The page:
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Teacher brings New York audiovisual experience to Bridgeport classroom

By Dave Rogers | Published Wednesday, March 7, 2012

WORK PRODUCT - Jay Slivocka, Bridgeport High School's new audio/video production teacher, shows a reporter video he worked on as a freelance editor working for sports networks in New York City.

Basketball’s March Madness is the highlight of this month for many fans.

The mere mention of the term causes Jay Slivocka’s blood pressure to spike.

Slivocka, the newly hired audio/video production teacher for Bridgeport High School, worked for CBS College Sports during the seven years he spent in New York City learning the television and motion picture video trade.

He worked behind the scenes putting together a steady stream of highlight packages as the network covered all 65 of the NCAA basketball tournament’s games over the span of three weekends.

“At CBS College Sports, one year I did work March Madness, and that was madness,” he said. “It was a good experience, but it was very long days and nights.”

The Denton native was hired in December to replace Charles Mann, who moved north to become technology director at Alvord.

Under Mann’s direction, second- and third-year students in the high school’s “FOCUS” class had produced regular television newscasts for the school complete with commercials. The students have also produced music videos, promos for school events, spoofs of network TV shows and covered live school sporting events, with much of the work published on YouTube.

“Coming in the middle of the year, they were already doing stuff, and I didn’t want to come in and change things around,” Slivocka said. “They’re all very talented kids, and I’m still getting acclimated to things.”

Besides CBS College Sports, where the emphasis was on football and basketball, Slivocka worked on videos for the website MLB.com and on cable television’s MLB Network, both properties of Major League Baseball.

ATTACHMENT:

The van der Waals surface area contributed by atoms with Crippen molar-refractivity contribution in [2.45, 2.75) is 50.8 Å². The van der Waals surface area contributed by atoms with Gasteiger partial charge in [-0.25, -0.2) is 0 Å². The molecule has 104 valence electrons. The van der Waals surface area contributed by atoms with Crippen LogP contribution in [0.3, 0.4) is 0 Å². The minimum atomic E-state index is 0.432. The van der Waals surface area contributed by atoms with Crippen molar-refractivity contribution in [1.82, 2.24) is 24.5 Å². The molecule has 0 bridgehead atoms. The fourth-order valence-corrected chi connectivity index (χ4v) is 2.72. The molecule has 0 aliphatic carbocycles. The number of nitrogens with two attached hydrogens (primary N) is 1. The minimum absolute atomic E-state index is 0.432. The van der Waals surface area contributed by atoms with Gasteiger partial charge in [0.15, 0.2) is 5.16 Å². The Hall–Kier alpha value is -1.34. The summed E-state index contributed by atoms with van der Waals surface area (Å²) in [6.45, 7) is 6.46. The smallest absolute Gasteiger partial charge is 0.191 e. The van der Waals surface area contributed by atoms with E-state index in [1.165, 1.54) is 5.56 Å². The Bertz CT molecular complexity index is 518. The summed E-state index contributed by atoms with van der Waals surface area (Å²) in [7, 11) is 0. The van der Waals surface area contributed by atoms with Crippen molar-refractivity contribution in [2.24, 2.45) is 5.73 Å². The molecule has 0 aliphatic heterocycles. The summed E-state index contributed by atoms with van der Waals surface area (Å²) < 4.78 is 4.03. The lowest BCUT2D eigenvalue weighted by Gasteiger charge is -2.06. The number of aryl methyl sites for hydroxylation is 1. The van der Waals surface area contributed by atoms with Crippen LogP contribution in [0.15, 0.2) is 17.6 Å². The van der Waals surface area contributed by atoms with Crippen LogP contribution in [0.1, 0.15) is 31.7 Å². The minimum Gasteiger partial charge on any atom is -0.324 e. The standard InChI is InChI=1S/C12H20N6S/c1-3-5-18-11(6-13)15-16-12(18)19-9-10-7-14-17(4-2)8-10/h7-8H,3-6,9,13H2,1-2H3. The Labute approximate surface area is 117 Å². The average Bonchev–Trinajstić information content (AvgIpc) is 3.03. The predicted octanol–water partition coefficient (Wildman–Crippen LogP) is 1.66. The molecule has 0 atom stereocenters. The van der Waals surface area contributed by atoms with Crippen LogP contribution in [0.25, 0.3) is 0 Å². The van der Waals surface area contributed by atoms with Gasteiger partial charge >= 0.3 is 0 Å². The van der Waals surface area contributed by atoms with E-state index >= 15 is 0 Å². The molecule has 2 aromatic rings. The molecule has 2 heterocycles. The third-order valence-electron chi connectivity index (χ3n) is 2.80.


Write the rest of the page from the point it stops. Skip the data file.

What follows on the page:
“I grew up in Denton, went to Denton Ryan High School, finished my degree at the University of North Texas (UNT), and I moved to New York,” he said.

First stop was the New York Film Academy.

“I started out by doing production assistant work on some film sets,” Slivocka recalled. “I decided that’s not what I wanted to be. Editing was what I enjoyed doing.”

He got plenty of practice with the sports concerns.

There were days he sat in front of monitors showing live feeds of ongoing games and logged highlights for postgame editing, marking the time codes for each big play.

Other days, he’d be greeted in the morning with a long list of short highlight packages he needed to produce for afternoon and evening programming, searching the networks’ huge servers for the video and then editing it to match the topic of a planned report or discussion airing later.

Slivocka said he also found time to work freelance jobs editing music videos. Even after taking the Bridgeport job, he is continuing to edit video for a New York friend’s movie review website, colesmithey.com. He’s also making and selling videos to area schools for play on stadium video screens before and during football games.

After leaving New York, Slivocka returned to UNT, where he obtained an associate degree in digital filmmaking.

In addition to video editing, he plans to teach his students all facets of video production.

“I like doing directing,” he said, “producing, editing, putting it all together. I’m not the best writer, but a good editor is always a good director because he knows what he needs to shoot for the finished product.”

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